Which food brands are genuinely ethical?

Becky Nelson highlights three genuinely ethical food brands we can support

Becky Nelson
25th February 2021
Feature image: Pixabay

We are more aware than ever about the negative impacts our eating habits have on the planet. One of the easiest steps you can take towards eating more ethically is to shake up your shopping habits and swap to brands who prioritise sustainability. The world of sustainable eating can seem daunting though. With so much ‘greenwashing’ and clever marketing, how are we to know what brands are genuinely ethical and environmentally friendly? Here are three brands that we can safely recommend that you get behind:

Image: Instagram @innocent
Innocent Drinks

Since ’99 when they were founded, Innocent has set itself impressive goals. Their packaging is now 100% recyclable and made from 50% recycled plastic. By 2022, they hope their bottles will be made 100% from renewable packaging. They exceed international sustainability standards and even donate 10% of their profits to charity. While Innocent juices and smoothies might not be the very cheapest juice in the fridge aisle, if you are looking for a ‘not from concentrate option’ they aren’t too far off. They’re nearly always on some sort of promotion too; they are currently 2 for £4 at the moment in Sainsbury’s. As far as little changes go, this is a pretty easy swap to make. And on a hangover, there’s nothing quite like an ice-cold glug of innocent apple juice.

Tony’s Chocolonely

Image: Instagram @tonyschocoloney

Tony’s chocolate serves the encouraging reminder that sustainable products by no means need to be plain and boring. The orange-coloured bar is a god amongst men in the world of salted caramel chocolate. It gives the saltiest hit money can buy, followed by crunchy caramel pieces in rich milk chocolate. It kicks anything else you have tried to the curb. Although, it’s Tony’s Chocolonely’s ethos, not flavour, that carries the biggest bragging rights. They’re aiming to make the chocolate industry 100% slave free and they invest in farming cooperatives to insure Fairtrade prices. They even use uncoated, recycled packaging from sustainably managed forests. It is expensive. Around £3 for the ‘sharing’ block. But with such a heart-warming backstory and salivating follow up on flavour, how could you resist?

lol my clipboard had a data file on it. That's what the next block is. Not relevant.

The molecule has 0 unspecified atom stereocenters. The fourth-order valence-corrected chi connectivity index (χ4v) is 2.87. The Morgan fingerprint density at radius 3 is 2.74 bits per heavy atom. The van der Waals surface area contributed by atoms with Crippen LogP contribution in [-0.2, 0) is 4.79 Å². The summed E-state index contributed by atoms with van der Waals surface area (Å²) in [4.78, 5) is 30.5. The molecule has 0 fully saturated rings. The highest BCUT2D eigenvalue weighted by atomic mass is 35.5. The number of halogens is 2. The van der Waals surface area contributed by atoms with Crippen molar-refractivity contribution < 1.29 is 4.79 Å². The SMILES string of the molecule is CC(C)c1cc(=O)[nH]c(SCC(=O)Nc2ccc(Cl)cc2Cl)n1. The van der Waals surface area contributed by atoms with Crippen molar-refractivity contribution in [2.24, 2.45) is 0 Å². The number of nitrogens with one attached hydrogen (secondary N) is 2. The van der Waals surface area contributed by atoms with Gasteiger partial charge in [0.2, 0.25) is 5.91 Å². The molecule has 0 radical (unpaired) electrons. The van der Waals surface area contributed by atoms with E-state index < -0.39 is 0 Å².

Image: Instagram @pukkaherbs

Pukka Tea

If you’re an avid tea drinker, Pukka is likely be on your radar already. They have an extensive variety of flavours readily available at most supermarkets, making it an obvious choice for those who enjoy a herbal brew. Pukka’s teas are organic and compostable, and the packing now recyclable and plastic-free. The company is a certified B Corp and member of the 1% For the Planet scheme. While there are now countless tea brands out there who pride themselves on similar statistics, buying premium tea bags at £5 for 12, because of their ethical production methods is not a realistic or feasible option for most students.  Hence, Pukka is the perfect option. They might not be pioneering the game, but they certainly hit the key goals when it comes to sustainability and don’t break the bank in doing so. We recommend the ‘Mint Refresh Tea’ at £2.49 a box, for the perfect cuppa to help you wind-down for the evening.

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